We’re forever trying to make sense of history, and especially our place in it. The Caribbean is fraught with especially painful questions around historical narrative that reflect a fundamental disconnection between the islands’ peoples today and their historical writers of the past five hundred years.
On July 28 in New York City, the National Museum of the American Indian and the Smithsonian Latino Center are opening “Taíno: Native Identity and Heritage in the Caribbean,” which explores the legacy of the Native peoples in the Spanish-speaking Greater Antilles—the epicenter of the early European conquest and colonization in the Americas—and offers a context for understanding the growth of the Taíno Native heritage movement across Cuba, the Dominican Republic, Puerto Rico and their diaspora in the United States. The Taíno movement emerged in the late 1970s and today includes diverse groups of Native-descent individuals, often with rural roots and indio-identified family members. For a people whom most history books use as the emblematic case of Indigenous extinction, it’s amazing to see how alive the presence of the Caribbean’s First Peoples is in the hearts and souls of their descendants. While many caribeños* have Native ancestry, most do not identify themselves as Native; instead, many Caribbean Latinos’ local identities understand themselves as being fundamentally mixed-race in a social context that has historically favored lighter skin and proximity to Whiteness. Nonetheless, caribeños are excited by Taíno legacies because these are so deeply ingrained in the spirituality, geography, iconography, folklore, and general lifeways of their islands’ familiar rural cultures.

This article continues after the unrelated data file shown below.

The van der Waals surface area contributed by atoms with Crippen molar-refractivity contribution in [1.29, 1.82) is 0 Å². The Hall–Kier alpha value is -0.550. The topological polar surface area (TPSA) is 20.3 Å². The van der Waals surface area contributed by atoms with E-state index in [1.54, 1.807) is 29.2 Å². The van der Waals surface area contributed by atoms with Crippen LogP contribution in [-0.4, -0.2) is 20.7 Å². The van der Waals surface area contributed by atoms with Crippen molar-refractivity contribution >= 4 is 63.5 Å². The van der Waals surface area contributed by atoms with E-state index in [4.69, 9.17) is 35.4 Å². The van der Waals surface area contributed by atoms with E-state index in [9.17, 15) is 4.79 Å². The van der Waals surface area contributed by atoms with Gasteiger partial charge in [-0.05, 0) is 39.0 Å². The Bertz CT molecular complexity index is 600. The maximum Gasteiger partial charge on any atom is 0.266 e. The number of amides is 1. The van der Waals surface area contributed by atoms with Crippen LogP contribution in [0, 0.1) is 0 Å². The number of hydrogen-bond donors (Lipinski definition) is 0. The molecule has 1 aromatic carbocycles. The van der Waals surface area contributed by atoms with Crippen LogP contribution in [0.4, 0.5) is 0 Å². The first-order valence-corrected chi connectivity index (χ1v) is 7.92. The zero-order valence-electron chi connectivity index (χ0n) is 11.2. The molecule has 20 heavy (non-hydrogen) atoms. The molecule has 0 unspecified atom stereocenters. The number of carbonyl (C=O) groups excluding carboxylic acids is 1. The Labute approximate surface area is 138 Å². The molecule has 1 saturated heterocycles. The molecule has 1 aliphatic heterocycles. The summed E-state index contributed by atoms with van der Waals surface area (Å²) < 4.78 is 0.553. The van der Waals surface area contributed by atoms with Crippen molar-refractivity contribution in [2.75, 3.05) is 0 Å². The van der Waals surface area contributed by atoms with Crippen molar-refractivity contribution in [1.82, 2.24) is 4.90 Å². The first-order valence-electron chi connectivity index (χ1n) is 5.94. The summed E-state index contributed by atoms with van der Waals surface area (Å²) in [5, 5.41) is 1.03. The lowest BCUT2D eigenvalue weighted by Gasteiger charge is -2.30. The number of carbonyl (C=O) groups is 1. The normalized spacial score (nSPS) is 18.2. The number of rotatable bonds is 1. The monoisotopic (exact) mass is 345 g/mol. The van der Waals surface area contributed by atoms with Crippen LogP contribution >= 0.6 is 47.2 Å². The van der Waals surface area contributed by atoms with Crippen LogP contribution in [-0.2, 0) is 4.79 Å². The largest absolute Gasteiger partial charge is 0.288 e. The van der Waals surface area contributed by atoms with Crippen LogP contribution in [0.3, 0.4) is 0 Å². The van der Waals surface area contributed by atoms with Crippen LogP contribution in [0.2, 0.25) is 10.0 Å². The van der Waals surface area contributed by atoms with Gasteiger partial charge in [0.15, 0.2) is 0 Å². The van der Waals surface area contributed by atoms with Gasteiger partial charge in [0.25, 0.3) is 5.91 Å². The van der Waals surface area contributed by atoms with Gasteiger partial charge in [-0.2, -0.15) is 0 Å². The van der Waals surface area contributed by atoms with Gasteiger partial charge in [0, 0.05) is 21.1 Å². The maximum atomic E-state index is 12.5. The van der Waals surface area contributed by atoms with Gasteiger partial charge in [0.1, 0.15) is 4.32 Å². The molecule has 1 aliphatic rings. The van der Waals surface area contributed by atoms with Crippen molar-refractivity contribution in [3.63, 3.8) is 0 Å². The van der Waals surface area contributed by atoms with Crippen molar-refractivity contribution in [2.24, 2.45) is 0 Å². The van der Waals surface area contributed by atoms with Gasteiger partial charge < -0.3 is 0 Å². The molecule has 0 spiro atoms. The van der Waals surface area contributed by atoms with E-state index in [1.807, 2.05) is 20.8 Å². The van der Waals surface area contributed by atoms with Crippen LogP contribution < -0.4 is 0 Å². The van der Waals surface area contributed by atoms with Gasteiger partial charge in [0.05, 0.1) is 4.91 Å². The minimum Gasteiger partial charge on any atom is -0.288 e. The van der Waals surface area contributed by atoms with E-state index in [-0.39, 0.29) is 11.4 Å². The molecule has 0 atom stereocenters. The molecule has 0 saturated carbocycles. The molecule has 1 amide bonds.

This topic of the Native roots is of keen interest to visitors of Cuban, Dominican and Puerto Rican descent at the National Museum of the American Indian. When they go into the museum they often ask to see the artifacts that the Taíno—their cultural if not also genetic ancestors—left behind. While you can get your pre-Columbian archaeological fix in this exhibition, our point is to go beyond 1492 and to explore Native legacies as alive, valuable, and relevant to the present. Taíno peoples and other Caribbean Natives taught important lessons about survival and adaptation to the European and African newcomers to the islands. Native societies were decimated throughout the Americas, but the Native peoples of Cuba, the Dominican Republic, and Puerto Rico did not all just disappear within a few generations after 1492 as a result of disease, abuse, or demographic replacement. Though fragmentary, archaeological, historical, and genetic evidence is emerging which defies the idea Taíno extinction.
The archival records for much of the Caribbean are lacking and have a colonial context that, agendas aside, makes little room for documenting rural life or the ethnic complexities of its peoples. Nonetheless, work by Cuban historians, archeologists, and other researchers in collaboration with Native Cuban communities, is recovering the island’s Native history during its colonial period and into the present. On the other hand, Puerto Rico and the Dominican Republic need more accessible research around this topic; there, historical texts mention Native communities into the late 1700s and early 1800s. This absence is countered with many family stories and abundant popular lore, in addition to emerging genealogical documents (all of which require scrutiny), that represent the historical evidence for the survival of small Native communities and family groups across the Greater Antilles.
What does the Native knowledge of the Caribbean offer its people today? How do Native peoples figure in in our visitors’ ancestral stories? How do Native legacies coexist with Blackness? For most Latino visitors of Caribbean-descent—and there are a few of them in the New York City region—these questions get to the core of our constructions of history. “Taíno: Native Heritage and Identity in the Caribbean” makes the question of Native presence and knowledge pertinent to the present, and will stimulate new ways of thinking about ancestry, identity, and the legacy of Columbus and European colonization.
*Words like caribeños or Latinos are gendered male in the Spanish language, but also function grammatically as an all-gender plural. For ease of reading, gender-inclusive endings like a/o, x, or @ have not been used in this article.